American Roentgen Ray Society (ARRS) Annual Meeting 2023
17 April 2023
S Plimpton, H Milch, C Sears, J Chalfant, C Fischer, W Hsu, M Joines
External Validation of a Commercial Artificial Intelligence Algorithm on a Large Diverse Population for Detection of Interval Cancers
Several breast artificial intelligence (AI) programs with regulatory approval are available commercially, promising to increase cancer detection rates. However, whether AI can consistently deliver these benefits when applied to diverse populations is largely underexplored. Previous studies have demonstrated the potential of AI in detecting interval cancers but were largely performed using enriched data sets.
This study examines the characteristics of interval cancers that were detected by Transpara using data from a real-world population.
Materials and Methods
A subset of digital 2D screening mammograms acquired between December 2010 and October 2015 at our institution was analyzed using Transpara (version 1.7). Screening examinations were assigned a Transpara score 1-10, with scores of 1 to 7 considered negative (BI-RADS 1 or 2) and scores of 8 to 10 reflecting an increased likelihood of malignancy. Descriptive statistics of interval cancers (defined as malignancies diagnosed within 12 months of a negative screening examination) were performed.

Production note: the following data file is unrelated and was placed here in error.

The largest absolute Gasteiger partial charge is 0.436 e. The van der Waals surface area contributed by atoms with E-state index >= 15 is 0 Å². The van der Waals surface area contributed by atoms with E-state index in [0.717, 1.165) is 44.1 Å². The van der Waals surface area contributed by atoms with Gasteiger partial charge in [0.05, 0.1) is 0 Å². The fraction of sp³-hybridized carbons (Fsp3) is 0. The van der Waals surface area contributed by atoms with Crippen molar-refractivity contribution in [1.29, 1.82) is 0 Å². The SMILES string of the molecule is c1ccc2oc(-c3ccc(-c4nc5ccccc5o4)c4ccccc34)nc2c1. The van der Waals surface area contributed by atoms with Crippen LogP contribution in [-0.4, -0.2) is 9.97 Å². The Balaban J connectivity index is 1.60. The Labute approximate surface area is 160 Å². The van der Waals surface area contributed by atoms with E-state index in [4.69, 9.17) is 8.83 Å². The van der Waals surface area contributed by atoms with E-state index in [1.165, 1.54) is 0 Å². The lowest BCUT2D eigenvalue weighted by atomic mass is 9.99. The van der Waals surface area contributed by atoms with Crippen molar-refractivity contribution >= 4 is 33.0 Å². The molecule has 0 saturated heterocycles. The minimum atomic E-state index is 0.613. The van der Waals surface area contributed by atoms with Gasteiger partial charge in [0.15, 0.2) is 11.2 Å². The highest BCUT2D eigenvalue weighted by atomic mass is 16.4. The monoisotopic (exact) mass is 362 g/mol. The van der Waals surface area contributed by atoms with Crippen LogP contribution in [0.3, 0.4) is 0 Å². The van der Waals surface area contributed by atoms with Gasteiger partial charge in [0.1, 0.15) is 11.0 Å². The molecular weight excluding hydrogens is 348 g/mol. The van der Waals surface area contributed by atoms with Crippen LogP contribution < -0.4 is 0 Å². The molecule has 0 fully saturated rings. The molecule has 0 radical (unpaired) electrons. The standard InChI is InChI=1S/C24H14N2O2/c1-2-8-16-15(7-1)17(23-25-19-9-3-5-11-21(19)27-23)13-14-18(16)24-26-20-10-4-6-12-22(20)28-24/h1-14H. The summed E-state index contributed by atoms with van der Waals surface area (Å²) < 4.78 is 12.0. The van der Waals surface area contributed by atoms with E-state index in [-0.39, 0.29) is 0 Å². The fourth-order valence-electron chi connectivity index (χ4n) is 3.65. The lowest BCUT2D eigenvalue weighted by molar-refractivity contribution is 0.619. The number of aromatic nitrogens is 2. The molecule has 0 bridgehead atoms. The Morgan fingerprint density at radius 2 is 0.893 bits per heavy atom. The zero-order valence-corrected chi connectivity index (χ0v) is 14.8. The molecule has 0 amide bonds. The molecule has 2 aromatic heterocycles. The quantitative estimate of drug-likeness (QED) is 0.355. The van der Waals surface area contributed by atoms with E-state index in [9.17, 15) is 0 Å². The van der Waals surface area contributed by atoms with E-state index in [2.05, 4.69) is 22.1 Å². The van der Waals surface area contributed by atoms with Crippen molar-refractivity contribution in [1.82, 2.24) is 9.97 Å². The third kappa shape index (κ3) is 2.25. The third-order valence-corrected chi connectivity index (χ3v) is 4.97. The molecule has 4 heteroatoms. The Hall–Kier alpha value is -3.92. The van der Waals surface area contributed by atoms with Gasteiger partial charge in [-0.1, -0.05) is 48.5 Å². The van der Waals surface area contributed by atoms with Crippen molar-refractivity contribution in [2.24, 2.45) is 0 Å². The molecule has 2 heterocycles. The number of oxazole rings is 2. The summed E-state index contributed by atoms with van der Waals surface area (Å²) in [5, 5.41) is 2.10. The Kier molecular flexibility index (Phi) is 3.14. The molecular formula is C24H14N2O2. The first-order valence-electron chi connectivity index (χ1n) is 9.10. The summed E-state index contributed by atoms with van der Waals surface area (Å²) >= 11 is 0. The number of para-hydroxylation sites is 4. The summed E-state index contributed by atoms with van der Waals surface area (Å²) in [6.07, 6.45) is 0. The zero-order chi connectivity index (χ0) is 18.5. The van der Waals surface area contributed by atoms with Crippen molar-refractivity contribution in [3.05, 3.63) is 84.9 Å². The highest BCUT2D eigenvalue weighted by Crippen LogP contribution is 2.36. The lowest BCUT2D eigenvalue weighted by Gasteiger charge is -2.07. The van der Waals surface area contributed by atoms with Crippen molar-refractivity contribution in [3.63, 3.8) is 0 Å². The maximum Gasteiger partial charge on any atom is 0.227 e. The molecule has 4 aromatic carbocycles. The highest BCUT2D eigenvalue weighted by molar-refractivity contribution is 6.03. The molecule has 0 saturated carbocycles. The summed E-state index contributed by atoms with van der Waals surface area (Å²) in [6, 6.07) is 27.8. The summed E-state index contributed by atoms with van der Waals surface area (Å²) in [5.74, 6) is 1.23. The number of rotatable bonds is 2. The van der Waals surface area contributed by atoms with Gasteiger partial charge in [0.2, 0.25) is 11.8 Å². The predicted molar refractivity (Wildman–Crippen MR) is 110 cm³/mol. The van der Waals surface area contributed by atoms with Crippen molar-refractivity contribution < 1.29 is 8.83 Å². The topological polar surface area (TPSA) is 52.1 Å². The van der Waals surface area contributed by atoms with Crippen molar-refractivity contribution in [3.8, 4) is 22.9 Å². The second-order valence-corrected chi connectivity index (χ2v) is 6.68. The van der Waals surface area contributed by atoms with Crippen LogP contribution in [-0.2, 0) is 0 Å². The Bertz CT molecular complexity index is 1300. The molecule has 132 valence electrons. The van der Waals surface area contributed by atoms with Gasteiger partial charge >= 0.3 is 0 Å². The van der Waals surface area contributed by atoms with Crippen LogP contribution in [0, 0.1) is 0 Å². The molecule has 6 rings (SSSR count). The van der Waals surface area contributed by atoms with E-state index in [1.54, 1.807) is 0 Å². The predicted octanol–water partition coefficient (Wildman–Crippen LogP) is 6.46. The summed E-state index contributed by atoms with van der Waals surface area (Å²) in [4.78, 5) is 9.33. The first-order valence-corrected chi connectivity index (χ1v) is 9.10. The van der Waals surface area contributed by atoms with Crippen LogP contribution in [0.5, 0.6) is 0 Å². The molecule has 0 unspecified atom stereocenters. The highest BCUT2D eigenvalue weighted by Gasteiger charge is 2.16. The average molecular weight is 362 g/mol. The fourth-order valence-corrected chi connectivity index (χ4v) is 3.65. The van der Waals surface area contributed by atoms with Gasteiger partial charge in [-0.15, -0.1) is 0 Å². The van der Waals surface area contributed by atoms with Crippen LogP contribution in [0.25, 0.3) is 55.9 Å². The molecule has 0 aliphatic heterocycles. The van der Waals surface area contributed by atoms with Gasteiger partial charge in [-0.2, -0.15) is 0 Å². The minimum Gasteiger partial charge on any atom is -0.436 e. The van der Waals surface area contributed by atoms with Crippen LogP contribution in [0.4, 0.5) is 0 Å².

A total of 26,702 screening mammograms from 20,409 women (54% White, 10% Hispanic, 9% Asian, 9% mixed, 8% Black, 7% not specified, 2% other, and 0.1% American Indian/Alaskan Native). This population contained a total of 167 malignancies (125 invasive and 42 in situ), including 19 interval cancers and 148 screening-detected cancers. The abnormal interpretation rate (Transpara score 10) was 13.7%. A total of 157 malignancies (94%) and 16 interval cancers (84%) were detected by Transpara. Of these AI-detected interval cancers, 14 were invasive and two were in situ (density count of A=1, B=4, C=9, D=2). Invasive interval cancers detected by Transpara were majority luminal A/B subtype with 12 (75%) ER-positive, 11 (69%) PR-positive, zero HER-2 positive, and 13 (81%) with Ki-67 = 20%. Transpara identified an interval cancer median [SD] of 245 (137) days earlier than radiologist detection.
Increased interval cancer detection in a large, diverse cohort may be possible when AI is used as a radiologist-assist tool. Transpara identified 16 cancers that were initially missed by a radiologist (84% of all interval cancers in the cohort), with a propensity to detect invasive disease, spanning all breast densities in a distribution similar to the general screening population. Transpara can identify which patients may benefit from additional imaging and clinical evaluation earlier than by radiologist-review alone; however, at the cost of an increased number of cases flagged for review. Large prospective studies are needed to evaluate AI reliability and performance in combination with a radiologist in a real-world clinical setting.